Happy Place opened on April 5th. It was supposed to close on June 1st, but due to popular demands, they have extended the time until the 30th.
It's a fun place to go with the whole family. It's a quick trip as the whole experience probably won't last longer than a 1/2 hour - depending on the crowd size.
Happy Place is located at 500 Boylston Street. The nearest T stop is the Green Line Copley station. Parking is available at the Clarendon Street garage.
|May 16, 2019|
Located between Berklee College of Music and Boston's Symphony Hall is a small community park. This park is mostly for the seniors that live in the near-by Morville House.
Park has been around for many years, I wasn't able to find any history of when it started. I did find some events mentioned in the mid-1970s but overall it's not a park with a lot of history.
Since 2007, local organizations, such as the Fenway Civic Association, has been busy updating the park.
Jacob Kulin's musically-theme artwork is the largest visible artwork in the park. The design is 16-foot tall made of granite, Corten sweet, bronze and stainless steel. The design helps tie the connection of the park with nearby musical surrounding. The sculpture was unveiled on August 18, 2016.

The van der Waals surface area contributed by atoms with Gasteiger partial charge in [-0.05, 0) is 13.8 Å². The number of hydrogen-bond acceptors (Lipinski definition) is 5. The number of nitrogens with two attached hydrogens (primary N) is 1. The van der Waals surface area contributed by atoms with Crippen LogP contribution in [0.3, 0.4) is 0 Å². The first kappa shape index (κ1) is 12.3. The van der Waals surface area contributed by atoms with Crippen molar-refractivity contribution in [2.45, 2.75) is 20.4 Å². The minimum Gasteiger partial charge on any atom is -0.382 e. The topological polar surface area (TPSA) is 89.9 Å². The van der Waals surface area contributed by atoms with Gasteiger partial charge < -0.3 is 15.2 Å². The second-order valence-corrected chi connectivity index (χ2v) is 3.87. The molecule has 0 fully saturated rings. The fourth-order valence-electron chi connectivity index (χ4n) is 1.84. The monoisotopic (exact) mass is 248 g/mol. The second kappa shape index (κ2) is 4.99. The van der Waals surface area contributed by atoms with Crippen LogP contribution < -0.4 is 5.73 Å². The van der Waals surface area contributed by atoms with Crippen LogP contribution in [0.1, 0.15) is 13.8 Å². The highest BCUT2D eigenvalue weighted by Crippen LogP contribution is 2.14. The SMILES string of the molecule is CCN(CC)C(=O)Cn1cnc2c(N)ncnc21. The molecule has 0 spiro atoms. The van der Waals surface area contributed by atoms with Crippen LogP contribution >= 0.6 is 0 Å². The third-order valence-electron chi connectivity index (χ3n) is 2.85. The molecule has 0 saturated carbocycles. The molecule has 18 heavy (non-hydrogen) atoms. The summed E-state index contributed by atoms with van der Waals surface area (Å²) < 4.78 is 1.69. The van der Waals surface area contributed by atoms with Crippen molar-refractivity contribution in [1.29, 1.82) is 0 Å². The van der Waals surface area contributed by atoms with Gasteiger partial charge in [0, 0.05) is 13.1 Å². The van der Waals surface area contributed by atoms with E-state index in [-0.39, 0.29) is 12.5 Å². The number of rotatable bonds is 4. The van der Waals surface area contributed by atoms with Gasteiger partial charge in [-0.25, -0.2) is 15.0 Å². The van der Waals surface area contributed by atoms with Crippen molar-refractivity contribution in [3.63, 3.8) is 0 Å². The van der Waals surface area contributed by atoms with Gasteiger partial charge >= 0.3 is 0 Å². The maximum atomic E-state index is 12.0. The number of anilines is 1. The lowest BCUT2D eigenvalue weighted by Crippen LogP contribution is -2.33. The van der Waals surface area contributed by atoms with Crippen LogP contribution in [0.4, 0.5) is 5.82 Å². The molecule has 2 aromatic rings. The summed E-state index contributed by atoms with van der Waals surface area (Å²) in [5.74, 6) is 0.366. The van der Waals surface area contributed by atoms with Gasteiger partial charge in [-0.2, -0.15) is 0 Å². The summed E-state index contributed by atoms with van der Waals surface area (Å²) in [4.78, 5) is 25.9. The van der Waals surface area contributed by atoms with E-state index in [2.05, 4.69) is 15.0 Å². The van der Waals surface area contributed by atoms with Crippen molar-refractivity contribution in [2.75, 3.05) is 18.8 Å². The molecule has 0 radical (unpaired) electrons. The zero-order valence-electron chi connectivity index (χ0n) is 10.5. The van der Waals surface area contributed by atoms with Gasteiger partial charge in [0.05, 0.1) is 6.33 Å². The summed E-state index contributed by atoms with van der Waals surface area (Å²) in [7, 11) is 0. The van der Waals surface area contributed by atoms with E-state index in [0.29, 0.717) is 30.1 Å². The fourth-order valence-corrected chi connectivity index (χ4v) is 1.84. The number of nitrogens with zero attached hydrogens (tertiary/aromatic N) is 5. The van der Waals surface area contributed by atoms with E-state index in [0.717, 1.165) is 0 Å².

There are free fitness classes, morning Yoga and Line Dance classes going on regularly in the park. All classes are free and open to the public. See the schedule on the plaza for today's events.
On Tuesday Evenings, Berklee College of Music takes over the park and selectively invites alumni to perform in the park. (Check out this summer's schedule.)
The park is located near the Edgerly Road and Norway Street in the Fenway section of Boston. The nearest T stop would be the Orange Line's Symphony Station.
This is a nice quiet park. If your visiting Boston, this might be a nice Tuesday stop on a nice Summer Night concert. (Not a lot of events happen on Tuesday nights.)
|May 9, 2019|
Next to the Massachusetts State House is a building with some unusual architecture. This is the home of the American Congregational Library.
Did you know: A Massachusetts law of 1659 punished offenders with a hefty five shilling fine for celebrating Christmas. It would be interesting to read up on documents from that time period about this - something that can only be done at the American Congregational Library.
Sign on the Building
This is the transcript of the sign on the building:
The primary purpose of this building, The Property of the American Congregational Association, is to provide housing for Congregational Societies and other religious and Charitable Organizations. It is the Fifth home of the Congregational Library. The building was dedicated on December 21, 1898 to the last ideals lived by those First Congregationalists to settle on American Shores.
The carvings above represent four of those ideals:
The American Congregational Building is located next to the Massachusetts State House. It's located on the second floor of 14 Beacon Street.
The library collection is open to the public.
|May 2, 2019|
Every year the Boston Public Library has a contest with the ultimate goal to encourage students to read and write over the summer break. It's called "Read Your Way to Fenway."
This contest encourages students to read over the summer and get a chance to see the Red Sox. This contest is open to all Boston Public Library holders.